Attack on our twin towers is personal
© St. Petersburg Times,
For many Americans, including me, the destruction of the World Trade Center is personal. I have two friends and two relatives who worked in the center. My relatives, one a janitor and one a gift shop stock clerk, had worked there for so many years that I took their presence there for granted.
My friend, novelist Beverly Coyle, who lives near where the Trade Center stood, is safe. I was in her apartment just a few days ago admiring the towers from a window. As for the others, I do not know their fate as I write.
For me, like most other Americans, the towers manifested the best of who we are. I was awed by their physical scale, how they dwarfed everything else around.
The giant structures are familiar icons in movies, news footage and many other images suggesting the nation's economic prowess.
In May, after viewing the center as I rode a Hudson River ferry, I wrote words that I had no idea would have meaning just a few months later: "As the ferry pushed eastward and as the giant twins grew larger and brighter, I recalled that day in February 1993, when Islamic terrorists bombed the complex, killing six and injuring hundreds. . . . Why, I naively asked myself, would anyone want to destroy the Trade Center? Those who attempted to do so were our guests in our land.
"They were in a country that gave them the freedom to come and go as they pleased. In fact, they were free -- probably for the first time in their miserable lives. Why would they come to our country and bomb our building -- not a military target during time of war but a civilian structure that serves the needs of peoples worldwide, including those in Arab nations?"
And so here we are again.
As I write, officials have not announced they have evidence that Islamic terrorists destroyed the Trade Center. If, however, we make such a connection, we as a nation should relearn that we are an integral part of the rest of the world, that conflicts in distant lands -- especially in regions where we are hated -- are our conflicts, too.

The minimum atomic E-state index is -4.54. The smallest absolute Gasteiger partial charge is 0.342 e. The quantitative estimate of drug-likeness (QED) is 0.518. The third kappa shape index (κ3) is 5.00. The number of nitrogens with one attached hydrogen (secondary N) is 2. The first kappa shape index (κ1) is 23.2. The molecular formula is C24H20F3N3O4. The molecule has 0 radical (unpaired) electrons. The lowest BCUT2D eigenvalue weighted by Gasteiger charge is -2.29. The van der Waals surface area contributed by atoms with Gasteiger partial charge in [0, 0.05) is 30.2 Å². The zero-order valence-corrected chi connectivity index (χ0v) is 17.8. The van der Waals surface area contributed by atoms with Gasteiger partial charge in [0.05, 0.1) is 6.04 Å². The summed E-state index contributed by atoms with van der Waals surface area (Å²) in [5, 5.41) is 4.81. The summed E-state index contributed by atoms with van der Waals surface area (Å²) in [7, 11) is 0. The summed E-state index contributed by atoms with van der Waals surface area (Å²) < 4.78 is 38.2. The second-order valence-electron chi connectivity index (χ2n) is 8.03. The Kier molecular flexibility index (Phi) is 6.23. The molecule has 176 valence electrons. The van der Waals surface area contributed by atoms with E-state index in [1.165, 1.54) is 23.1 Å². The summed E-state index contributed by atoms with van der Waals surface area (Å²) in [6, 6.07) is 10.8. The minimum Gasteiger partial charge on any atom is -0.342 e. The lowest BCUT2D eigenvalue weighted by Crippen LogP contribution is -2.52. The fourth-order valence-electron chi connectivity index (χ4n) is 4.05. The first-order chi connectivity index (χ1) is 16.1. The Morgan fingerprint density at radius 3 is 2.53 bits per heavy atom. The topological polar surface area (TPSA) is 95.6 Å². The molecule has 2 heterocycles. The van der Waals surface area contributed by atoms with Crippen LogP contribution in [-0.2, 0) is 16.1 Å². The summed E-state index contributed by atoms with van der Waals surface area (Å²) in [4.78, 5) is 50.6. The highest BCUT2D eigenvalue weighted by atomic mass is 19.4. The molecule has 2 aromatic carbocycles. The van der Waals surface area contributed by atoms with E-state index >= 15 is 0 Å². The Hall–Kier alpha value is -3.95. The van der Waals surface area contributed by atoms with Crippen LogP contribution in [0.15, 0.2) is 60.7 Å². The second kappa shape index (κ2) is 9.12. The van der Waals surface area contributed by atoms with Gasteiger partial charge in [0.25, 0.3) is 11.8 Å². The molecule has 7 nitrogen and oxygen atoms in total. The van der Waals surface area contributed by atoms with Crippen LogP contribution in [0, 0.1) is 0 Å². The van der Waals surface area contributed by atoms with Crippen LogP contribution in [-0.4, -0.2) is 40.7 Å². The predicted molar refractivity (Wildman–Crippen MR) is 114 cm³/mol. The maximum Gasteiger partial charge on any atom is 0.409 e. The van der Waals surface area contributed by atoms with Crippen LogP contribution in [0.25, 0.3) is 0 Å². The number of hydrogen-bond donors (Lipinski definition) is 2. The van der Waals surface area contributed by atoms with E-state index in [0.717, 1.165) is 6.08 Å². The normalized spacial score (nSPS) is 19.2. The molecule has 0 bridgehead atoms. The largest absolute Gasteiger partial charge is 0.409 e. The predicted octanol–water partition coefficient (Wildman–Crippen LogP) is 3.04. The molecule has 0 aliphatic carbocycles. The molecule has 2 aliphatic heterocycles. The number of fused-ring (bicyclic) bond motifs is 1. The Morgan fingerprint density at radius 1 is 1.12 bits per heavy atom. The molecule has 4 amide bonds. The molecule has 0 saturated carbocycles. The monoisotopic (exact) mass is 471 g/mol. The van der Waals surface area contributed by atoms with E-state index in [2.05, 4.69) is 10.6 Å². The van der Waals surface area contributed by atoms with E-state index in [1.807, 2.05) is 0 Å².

Violence in other parts of the world can easily engulf us. We are a prime, and apparently easy, target for terrorists, and we need to rethink how we conduct ourselves in the world arena. Make no mistake, many groups hate us and want to kill us, and we can do very little to change such feelings. We can, however, listen to the warnings and realize that we are vulnerable.
For several months now, our foreign policy in many parts of the world has been a hands-off one. This is not criticism but a reality check. The United States -- the world's only true superpower -- should be using its leverage to help solve the world's conflicts, thus giving terrorists fewer places to hide.
Again, the world's problems are our problems. Massive terror has come to our shores, and life for none of us will ever be the same. A new evil has entered our personal space, and what innocence we enjoyed is dead. The real miracle, as far as I am concerned, is that such attacks have not occurred sooner and more often. In truth, the fear that gripped much of the nation on the night of Dec. 31, 1999, became reality on Sept. 11, 2001.
Who again will visit a national landmark or participate in a large gathering without worrying about personal safety?
My uncle who worked in the Trade Center -- who stayed home ill on the day of the 1993 bombing -- said he felt safe afterward because he did not believe such a thing could happen again. He, like most Americans, had a confidence born of living in a democracy where freedom of movement is part of our national character. My uncle was wrong: The Trade Center was destroyed. And he may have died in it.
The attacks on the towers were attacks on our very way of life. My hope is that as we go about improving security, we do not become a less open society, that we do not curtail the personal freedoms that make us great. Legislators will want to write new antiterrorism measures that are sure to make life more restrictive.
If this happens, we play the terrorists' game. We will do what they want us to do.
The big question now is where do we go from here, as a nation and, just as important, as individuals? Personally, I, like thousands of others, await word about friends and relatives who were in the Trade Center during yesterday's deadly attacks.
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Mary Jo Melone
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